Henderson allowed outside intervention to improve the quality of life for the Union soldiers in his prison. Ironically all this help came from the enemy side, the Confederates supporters. Amanda Gardner whose home was situated just outside of the prison walls provided gifts, books, and blankets to the prisoners. These caring acts from her boosted the morale of many of the prisoners. Her good will was allowed because of Henderson's compassionate ways and with the help of some friendly guards who allowed her daughter to sneak into the prison through cracks in the walls just large enough for a child to get through.

Henderson even allowed prisoners to receive medical treatment outside of the prison by sending them to a local hospital which greatly improved the survival rate in the prison. Chief surgeon Louis Profile and prison surgeon R.H. Whitefield treated both the injured Confederates soldiers and the Union prisoner with equal treatment. It was Whitefield who made an earlier report in 1864 about the water quality here. He wrote the water after flowing about 200 feet through the town to the prison, "has been subjected to the washings of the hands, feet, faces, and heads of soldiers, citizens, and negroes, buckets, tubs, and spittoons of groceries, offices, and hospitals, hogs, dogs, cows, and filth of all kinds from the streets and other sources." The water was later collected in pipes to provide the prisoners with clean water.

In the end, Henderson most significant act was the continuation of his work as an agent in the prisoner exchange program. He left the Cahaba Prison in January of 1865 to establish a neutral transfer facility for prisoners in Vicksburg, Mississippi with help from Union officer Colonel A.C. Fisk. The facility, Camp Fisk, was established after Grant allowed the two sides to resume prisoner exchange once again. Prisoners arriving here, mostly from Cahaba, were given adequate food and much needed medical attention.

Then on the early morning of April 27, 1865, tragedy struck. A boat called the SS Sultana sank near Memphis, Tennessee after an explosion, just three days after leaving from Vicksburg with 2,000 Union prisoners on board. About 1,300 men were lost that morning. Unfortunately, more than half of the prisoners on the boat owe their life to Henderson for his humanitarian acts he performed at the Cahaba Prison to keep them alive while they were there. Henderson, himself would live for a few more decades after the war in Cincinnati, Ohio where he would die in 1912.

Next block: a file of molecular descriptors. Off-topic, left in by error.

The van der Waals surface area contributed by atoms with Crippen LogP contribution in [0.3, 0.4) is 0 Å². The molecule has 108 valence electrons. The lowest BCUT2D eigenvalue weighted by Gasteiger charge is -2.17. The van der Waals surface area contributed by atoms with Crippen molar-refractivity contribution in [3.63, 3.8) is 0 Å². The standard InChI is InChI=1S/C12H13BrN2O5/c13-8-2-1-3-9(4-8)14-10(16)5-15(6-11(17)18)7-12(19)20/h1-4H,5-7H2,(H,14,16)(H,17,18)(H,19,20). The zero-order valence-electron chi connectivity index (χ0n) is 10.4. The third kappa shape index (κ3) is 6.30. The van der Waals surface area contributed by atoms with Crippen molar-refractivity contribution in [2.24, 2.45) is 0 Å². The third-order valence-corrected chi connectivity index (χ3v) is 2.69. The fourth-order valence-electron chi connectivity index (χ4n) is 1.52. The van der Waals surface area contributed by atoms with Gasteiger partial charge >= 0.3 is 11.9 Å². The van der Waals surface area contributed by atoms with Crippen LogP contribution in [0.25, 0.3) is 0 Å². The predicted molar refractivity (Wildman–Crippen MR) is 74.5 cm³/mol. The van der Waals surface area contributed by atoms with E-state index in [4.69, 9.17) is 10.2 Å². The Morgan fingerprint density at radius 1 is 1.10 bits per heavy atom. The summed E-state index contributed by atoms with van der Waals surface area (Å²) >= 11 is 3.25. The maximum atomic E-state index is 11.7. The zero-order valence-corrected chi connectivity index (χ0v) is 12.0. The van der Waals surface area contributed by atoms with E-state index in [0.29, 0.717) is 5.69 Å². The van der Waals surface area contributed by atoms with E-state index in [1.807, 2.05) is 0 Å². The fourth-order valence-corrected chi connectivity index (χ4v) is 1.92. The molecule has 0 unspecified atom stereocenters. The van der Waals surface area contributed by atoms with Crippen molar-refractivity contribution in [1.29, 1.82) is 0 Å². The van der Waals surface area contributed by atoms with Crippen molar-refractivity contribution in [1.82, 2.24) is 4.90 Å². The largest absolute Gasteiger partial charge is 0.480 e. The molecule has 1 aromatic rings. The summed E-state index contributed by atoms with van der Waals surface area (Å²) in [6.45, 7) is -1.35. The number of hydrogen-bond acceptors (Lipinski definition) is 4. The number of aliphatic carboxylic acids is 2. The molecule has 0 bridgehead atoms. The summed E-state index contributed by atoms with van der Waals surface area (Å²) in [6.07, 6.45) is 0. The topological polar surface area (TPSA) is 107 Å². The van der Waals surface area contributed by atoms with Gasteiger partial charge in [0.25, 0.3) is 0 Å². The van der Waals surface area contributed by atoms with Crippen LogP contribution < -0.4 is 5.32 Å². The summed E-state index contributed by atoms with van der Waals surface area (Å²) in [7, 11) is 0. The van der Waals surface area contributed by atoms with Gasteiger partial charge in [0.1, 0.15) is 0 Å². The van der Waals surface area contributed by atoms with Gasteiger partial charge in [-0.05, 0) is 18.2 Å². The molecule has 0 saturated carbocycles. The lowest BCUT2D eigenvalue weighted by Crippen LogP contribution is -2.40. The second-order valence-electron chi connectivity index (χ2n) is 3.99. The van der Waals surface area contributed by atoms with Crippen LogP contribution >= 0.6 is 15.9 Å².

The Cahaba Prison is no longer around after the 1865 flood basically decimated the little town. The town was eventually moved to what is now Selma, Alabama and the abandoned warehouse was sold to a former slave. The warehouse was demolished for its bricks by the owner.

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Approximate location of the Cahaba Prison during the Civil War

Site of Cahaba Prison as it appears now

Site of Cahaba Prison as it appears now

© 2011 Melvin Porter


Melvin Porter (author) from New Jersey, USA on October 23, 2016:

Sylvia, The photo you originally saw was incorrect. That photo is the Libby pfrison in Richmond, Virginia. I replaced the photo with the correct photo illustrating the Cahaba prison.

Sylvia on October 20, 2016:

I would like to know where the first image is originally from as I have been told that the prison shown is actually Libby Prison in Richmond, VA. I would appreciate any help with this. Thanks in advance. I do lot of research on passengers on board the Sultana when it exploded and would love to attach a photo for the prison but want to make sure it is accurate.

Virginia Allain from Central Florida on December 06, 2014:

I haven't studied this prison before, focusing instead on Andersonville. Today, I found out that my Civil War ancestor was also in Cahaba. I wonder what records still survive from this prison.